Think about the interviewing process as a sliding scale, where each of your answers to an interview question will either advance or diminish your candidacy. How you respond to the interviewer can be tricky, especially when the questions are problematic for you. Here are some thorny questions and alternative ways to respond to them.
Why are you seeking to leave your current job? Be ready for this question. Don’t talk about anything negative. Paint a positive picture, like, “My current job is in a maintenance mode. I’m looking for more responsibilities to broaden my scope so I have more opportunity to perform at a higher level”.
What are you most proud of in your prior work? The answer may or may not be on your resume. It’s a great chance to talk about things the hiring manager is looking for in a candidate: One of the top 5 items on the position description, a team leader or a technical expert. Make sure you have results that are measureable and can cite. Your chances of hitting the target are high.
What’s your 5-year goal? Prepare some realistic expectations that are achievable. Don’t space-out and mumble a boring script. If you understand what the hiring manager is looking for and why, focus on alternatives that fit their longer-term goals.
What’s your passion? The interviewer is looking for the things that excite you, because those are the areas where you excel. Think about the position description and the items that are of particular interest to you. Make it credible, like: “Getting involved with a group of co-workers and having the freedom to to figure out how to increase productivity or reduce costs that can add value to our departmental goals”.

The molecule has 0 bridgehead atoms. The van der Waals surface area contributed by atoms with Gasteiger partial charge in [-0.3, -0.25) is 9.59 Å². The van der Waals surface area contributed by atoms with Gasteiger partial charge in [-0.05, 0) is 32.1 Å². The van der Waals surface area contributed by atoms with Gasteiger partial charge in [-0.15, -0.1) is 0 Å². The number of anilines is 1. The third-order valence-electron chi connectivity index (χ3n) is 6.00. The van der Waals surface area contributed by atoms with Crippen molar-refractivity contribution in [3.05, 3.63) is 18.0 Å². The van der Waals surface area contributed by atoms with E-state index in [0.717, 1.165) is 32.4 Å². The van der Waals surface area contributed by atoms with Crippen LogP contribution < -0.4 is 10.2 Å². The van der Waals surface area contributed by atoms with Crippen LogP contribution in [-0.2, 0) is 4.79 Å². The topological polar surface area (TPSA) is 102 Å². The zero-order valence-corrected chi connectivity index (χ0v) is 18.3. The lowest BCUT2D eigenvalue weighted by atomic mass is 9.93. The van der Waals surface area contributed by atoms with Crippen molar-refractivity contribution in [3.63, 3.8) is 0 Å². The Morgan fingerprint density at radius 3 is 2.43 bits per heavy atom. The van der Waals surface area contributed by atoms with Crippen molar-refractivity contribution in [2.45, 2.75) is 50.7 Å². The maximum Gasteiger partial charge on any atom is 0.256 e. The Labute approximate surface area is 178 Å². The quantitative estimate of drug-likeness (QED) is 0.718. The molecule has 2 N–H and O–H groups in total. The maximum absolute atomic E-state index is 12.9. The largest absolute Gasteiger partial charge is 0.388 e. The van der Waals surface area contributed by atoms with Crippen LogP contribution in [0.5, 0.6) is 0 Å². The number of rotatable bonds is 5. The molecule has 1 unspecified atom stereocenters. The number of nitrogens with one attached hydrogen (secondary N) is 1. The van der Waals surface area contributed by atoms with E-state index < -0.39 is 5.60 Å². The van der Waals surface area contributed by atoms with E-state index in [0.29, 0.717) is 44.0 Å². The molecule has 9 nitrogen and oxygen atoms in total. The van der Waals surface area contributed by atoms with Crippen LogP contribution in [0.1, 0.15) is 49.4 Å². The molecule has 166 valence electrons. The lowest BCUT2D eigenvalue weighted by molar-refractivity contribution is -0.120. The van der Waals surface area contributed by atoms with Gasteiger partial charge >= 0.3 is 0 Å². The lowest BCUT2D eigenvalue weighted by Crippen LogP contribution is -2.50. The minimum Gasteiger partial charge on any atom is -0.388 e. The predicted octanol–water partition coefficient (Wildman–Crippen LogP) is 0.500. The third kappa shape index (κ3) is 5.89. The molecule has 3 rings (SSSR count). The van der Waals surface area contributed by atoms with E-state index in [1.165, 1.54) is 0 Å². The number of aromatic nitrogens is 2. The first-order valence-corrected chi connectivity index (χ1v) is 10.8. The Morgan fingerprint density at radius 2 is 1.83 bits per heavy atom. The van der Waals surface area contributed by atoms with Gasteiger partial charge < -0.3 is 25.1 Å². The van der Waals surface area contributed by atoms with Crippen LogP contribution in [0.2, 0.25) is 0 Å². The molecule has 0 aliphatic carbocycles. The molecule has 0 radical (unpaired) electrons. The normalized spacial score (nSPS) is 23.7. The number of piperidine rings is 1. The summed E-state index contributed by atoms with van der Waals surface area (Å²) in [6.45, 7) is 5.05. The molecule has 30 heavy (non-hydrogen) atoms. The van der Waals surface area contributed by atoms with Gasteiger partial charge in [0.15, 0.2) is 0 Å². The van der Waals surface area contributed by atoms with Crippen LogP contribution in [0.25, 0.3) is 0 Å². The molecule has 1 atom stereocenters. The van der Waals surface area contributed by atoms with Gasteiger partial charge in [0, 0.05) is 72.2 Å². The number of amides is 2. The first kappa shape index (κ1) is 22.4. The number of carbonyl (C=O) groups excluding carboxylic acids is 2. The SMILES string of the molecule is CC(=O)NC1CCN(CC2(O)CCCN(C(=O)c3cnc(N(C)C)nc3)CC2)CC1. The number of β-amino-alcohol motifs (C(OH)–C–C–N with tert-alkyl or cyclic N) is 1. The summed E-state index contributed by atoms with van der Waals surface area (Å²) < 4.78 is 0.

How do you handle the “What would you do if….” questions? These questions are less about the answer than how you handle yourself. There usually isn’t a correct response. A rationale approach by talking about the collection of data, the generation of alternatives and the development of strategies is usually a safe course of action.
How do you resolve a disagreement? Usually they are looking for people, communications and problem-solving skills. A safe answer might be, “I try to find what the facts are and the assumptions that drive each position to discover the differences and similarities to ascertain a potential solution”.
What questions do you have of me? The interviewer wants to know what’s important to you. If it’s about the number of holidays or vacation time, you’re diminishing your interview. If you ask about the results expected in the first six months, you’re advancing your candidacy.
Your curiosity about expected performance is a great indicator to the interviewer that you are achievement and results driven. The hiring manager is interested in three things: Can you do the job? Can you perform at a higher level over time? Will you fit in with my “team”?
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